Tag Archives: poetry readings

10 Reasons to go to a Poetry Reading

I’ve been to some amazing book readings this semester.. Yusef Komunyakaa, Richard McCann, Mathew Klam, D. Nurkse, Tracy K. Smith, Junot Diaz, Cathy Park Hong… and wait for it… Toni Morrison. That’s right. This past Monday I had the pleasure of seeing Ms. Morrison reading from her new novel “A Mercy” at the 92nd Y. It was wonderful and I even got my book signed!

Anyway, in the spirit of wonderful readings.. here are 10 reasons why you should go to a poetry reading (via Scott Owens).

Number 10: Extra Credit. It’s true, part of the audience at every poetry reading consists of college and high school students who have been bribed by their teachers to attend in an effort to expose them to “high culture.”

Number 9: Curiosity. Some attend just to see what it’s all about. Others because they know that poets, like most artists, can be a “curious” lot.

Reason number 8: To Support the Poet. A certain portion of the audience will be family and friends of the poets who know how broke and desperate for support they are.

Number 7: To Support Poetry. Some attend because they honestly love poetry and believe that it is important. Or,

Reason number 6: To support art in general or at least seem to be doing the artsy thing.

Number 5: Inspiration. A number of people in the audience will be other poets or wannabes scouting out ideas and taking notes.

The Number 4 Reason people go to poetry readings is Entertainment. They may not be rock concerts, but a lot of what you hear at a poetry reading is entertaining. Traditional readings are kind of like a jazz performance with poets improvising on the text. Performance poetry and poetry slams include even more heightened elements of drama, comedy, and sometimes, music.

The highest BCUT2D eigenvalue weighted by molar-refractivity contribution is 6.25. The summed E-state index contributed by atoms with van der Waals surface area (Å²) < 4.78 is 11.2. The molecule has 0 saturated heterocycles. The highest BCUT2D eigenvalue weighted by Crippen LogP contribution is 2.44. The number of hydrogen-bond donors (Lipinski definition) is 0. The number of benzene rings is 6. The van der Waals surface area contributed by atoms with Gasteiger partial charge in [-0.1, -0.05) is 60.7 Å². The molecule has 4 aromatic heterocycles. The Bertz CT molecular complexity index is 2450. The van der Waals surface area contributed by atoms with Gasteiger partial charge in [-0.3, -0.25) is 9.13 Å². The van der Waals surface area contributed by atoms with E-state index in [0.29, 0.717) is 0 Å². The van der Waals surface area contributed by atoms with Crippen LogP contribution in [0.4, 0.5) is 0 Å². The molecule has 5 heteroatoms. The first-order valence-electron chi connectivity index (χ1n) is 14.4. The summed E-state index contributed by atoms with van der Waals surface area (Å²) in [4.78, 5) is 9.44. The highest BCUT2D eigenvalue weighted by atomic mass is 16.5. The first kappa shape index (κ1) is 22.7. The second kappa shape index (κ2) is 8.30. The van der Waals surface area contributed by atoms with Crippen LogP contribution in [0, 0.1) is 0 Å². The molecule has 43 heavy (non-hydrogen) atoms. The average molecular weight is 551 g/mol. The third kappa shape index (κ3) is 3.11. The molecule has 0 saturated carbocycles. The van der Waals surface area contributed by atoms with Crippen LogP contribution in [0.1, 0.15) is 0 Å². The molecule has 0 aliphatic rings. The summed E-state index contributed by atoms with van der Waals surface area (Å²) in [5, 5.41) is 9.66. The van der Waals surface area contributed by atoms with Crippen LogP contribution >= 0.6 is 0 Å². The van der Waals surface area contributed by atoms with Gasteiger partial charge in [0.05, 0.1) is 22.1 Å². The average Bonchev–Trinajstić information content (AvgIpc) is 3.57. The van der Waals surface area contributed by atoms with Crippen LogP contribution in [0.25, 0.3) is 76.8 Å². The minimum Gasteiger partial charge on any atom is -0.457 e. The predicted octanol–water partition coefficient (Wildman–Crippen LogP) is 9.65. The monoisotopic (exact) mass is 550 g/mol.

Number 3 is Intellectual Stimulation. Understanding poems demands some intellectual engagement. And the voice of the poet can often help make sense of the poem in a way that reading it on the page alone can not.

Number 2: Catharsis. Poetry is simultaneously emotional, intellectual, and spiritual. The movement of poetry – the speaking in fragments and making associative leaps from one idea to the next – is a lot like life. When a poem taps into that, reading or hearing it is an emotional experience. A catharsis. At each of the last 4 poetry readings I’ve given, someone has cried. I consider that a good thing.

And the Number 1 reason to attend a poetry reading is To Get the News. Poems explore connections with and between things that are often overlooked. You read a newspaper to get the facts. Poems mine the timeless emotional undercurrents of those current events. William Carlos Williams said, “It is difficult to get the news from poetry, yet men die miserably every day for lack of what is found there.